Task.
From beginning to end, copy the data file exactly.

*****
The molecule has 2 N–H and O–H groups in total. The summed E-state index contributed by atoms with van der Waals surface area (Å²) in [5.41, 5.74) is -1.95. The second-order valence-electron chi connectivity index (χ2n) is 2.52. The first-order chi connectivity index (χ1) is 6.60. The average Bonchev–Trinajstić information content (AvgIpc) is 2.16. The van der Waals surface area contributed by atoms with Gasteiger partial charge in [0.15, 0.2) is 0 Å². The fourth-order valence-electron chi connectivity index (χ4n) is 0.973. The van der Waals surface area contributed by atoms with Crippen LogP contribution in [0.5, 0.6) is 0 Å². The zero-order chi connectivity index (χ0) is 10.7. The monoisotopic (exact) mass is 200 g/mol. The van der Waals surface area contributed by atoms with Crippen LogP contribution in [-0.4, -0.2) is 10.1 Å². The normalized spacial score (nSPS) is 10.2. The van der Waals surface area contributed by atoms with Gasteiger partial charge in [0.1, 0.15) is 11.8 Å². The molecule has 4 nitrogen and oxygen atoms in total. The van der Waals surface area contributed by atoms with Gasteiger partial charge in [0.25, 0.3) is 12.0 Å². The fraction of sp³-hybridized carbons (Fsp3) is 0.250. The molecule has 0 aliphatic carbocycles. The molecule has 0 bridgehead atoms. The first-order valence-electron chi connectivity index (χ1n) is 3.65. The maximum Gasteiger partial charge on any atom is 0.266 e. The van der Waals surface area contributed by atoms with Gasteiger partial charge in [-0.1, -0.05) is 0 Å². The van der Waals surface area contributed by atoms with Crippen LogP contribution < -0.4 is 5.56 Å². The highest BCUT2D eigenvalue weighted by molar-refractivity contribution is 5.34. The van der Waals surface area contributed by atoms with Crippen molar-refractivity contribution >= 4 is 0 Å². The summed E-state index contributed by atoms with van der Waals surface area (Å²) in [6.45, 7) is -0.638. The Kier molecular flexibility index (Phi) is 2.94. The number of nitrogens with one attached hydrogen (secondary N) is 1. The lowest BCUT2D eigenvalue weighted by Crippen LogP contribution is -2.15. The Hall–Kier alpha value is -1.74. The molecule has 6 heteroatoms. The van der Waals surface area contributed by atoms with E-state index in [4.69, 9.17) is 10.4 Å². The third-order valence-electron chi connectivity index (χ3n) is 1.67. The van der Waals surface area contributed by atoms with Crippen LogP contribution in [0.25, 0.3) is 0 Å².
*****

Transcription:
The molecule has 2 N–H and O–H groups in total. The summed E-state index contributed by atoms with van der Waals surface area (Å²) in [5.41, 5.74) is -1.95. The second-order valence-electron chi connectivity index (χ2n) is 2.52. The first-order chi connectivity index (χ1) is 6.60. The average Bonchev–Trinajstić information content (AvgIpc) is 2.16. The van der Waals surface area contributed by atoms with Gasteiger partial charge in [0.15, 0.2) is 0 Å². The fourth-order valence-electron chi connectivity index (χ4n) is 0.973. The van der Waals surface area contributed by atoms with Crippen LogP contribution in [0.5, 0.6) is 0 Å². The zero-order chi connectivity index (χ0) is 10.7. The monoisotopic (exact) mass is 200 g/mol. The van der Waals surface area contributed by atoms with Crippen LogP contribution in [-0.4, -0.2) is 10.1 Å². The normalized spacial score (nSPS) is 10.2. The van der Waals surface area contributed by atoms with Gasteiger partial charge in [0.1, 0.15) is 11.8 Å². The molecule has 4 nitrogen and oxygen atoms in total. The van der Waals surface area contributed by atoms with Gasteiger partial charge in [0.25, 0.3) is 12.0 Å². The fraction of sp³-hybridized carbons (Fsp3) is 0.250. The molecule has 0 aliphatic carbocycles. The molecule has 0 bridgehead atoms. The first-order valence-electron chi connectivity index (χ1n) is 3.65. The maximum Gasteiger partial charge on any atom is 0.266 e. The van der Waals surface area contributed by atoms with Gasteiger partial charge in [-0.1, -0.05) is 0 Å². The van der Waals surface area contributed by atoms with Crippen LogP contribution < -0.4 is 5.56 Å². The highest BCUT2D eigenvalue weighted by molar-refractivity contribution is 5.34. The van der Waals surface area contributed by atoms with Crippen molar-refractivity contribution >= 4 is 0 Å². The summed E-state index contributed by atoms with van der Waals surface area (Å²) in [6.45, 7) is -0.638. The Kier molecular flexibility index (Phi) is 2.94. The number of nitrogens with one attached hydrogen (secondary N) is 1. The lowest BCUT2D eigenvalue weighted by Crippen LogP contribution is -2.15. The Hall–Kier alpha value is -1.74. The molecule has 6 heteroatoms. The van der Waals surface area contributed by atoms with E-state index in [4.69, 9.17) is 10.4 Å². The third-order valence-electron chi connectivity index (χ3n) is 1.67. The van der Waals surface area contributed by atoms with Crippen LogP contribution in [0.25, 0.3) is 0 Å².